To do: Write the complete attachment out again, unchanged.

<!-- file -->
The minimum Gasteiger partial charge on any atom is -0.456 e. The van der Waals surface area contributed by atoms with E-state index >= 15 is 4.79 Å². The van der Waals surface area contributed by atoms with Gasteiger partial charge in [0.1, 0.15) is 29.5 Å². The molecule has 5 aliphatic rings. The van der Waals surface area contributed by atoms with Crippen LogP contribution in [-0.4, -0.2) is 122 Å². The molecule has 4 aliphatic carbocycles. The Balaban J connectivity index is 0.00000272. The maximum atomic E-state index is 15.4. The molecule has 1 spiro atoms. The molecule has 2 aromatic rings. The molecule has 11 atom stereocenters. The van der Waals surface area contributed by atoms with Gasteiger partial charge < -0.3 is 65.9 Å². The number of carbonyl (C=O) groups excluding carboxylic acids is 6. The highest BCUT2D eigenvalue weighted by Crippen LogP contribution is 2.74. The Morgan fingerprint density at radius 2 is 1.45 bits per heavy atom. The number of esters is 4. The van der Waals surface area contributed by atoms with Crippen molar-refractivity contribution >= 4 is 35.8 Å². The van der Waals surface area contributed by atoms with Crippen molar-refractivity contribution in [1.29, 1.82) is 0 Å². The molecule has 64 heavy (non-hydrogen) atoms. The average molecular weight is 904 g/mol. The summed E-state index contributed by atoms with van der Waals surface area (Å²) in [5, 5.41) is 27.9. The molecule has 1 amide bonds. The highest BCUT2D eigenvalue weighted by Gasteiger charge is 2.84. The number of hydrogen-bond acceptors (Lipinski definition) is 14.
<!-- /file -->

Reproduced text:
The minimum Gasteiger partial charge on any atom is -0.456 e. The van der Waals surface area contributed by atoms with E-state index >= 15 is 4.79 Å². The van der Waals surface area contributed by atoms with Gasteiger partial charge in [0.1, 0.15) is 29.5 Å². The molecule has 5 aliphatic rings. The van der Waals surface area contributed by atoms with Crippen LogP contribution in [-0.4, -0.2) is 122 Å². The molecule has 4 aliphatic carbocycles. The Balaban J connectivity index is 0.00000272. The maximum atomic E-state index is 15.4. The molecule has 1 spiro atoms. The molecule has 2 aromatic rings. The molecule has 11 atom stereocenters. The van der Waals surface area contributed by atoms with Gasteiger partial charge < -0.3 is 65.9 Å². The number of carbonyl (C=O) groups excluding carboxylic acids is 6. The highest BCUT2D eigenvalue weighted by Crippen LogP contribution is 2.74. The Morgan fingerprint density at radius 2 is 1.45 bits per heavy atom. The number of esters is 4. The van der Waals surface area contributed by atoms with Crippen molar-refractivity contribution >= 4 is 35.8 Å². The van der Waals surface area contributed by atoms with Crippen molar-refractivity contribution in [1.29, 1.82) is 0 Å². The molecule has 64 heavy (non-hydrogen) atoms. The average molecular weight is 904 g/mol. The summed E-state index contributed by atoms with van der Waals surface area (Å²) in [5, 5.41) is 27.9. The molecule has 1 amide bonds. The highest BCUT2D eigenvalue weighted by Gasteiger charge is 2.84. The number of hydrogen-bond acceptors (Lipinski definition) is 14.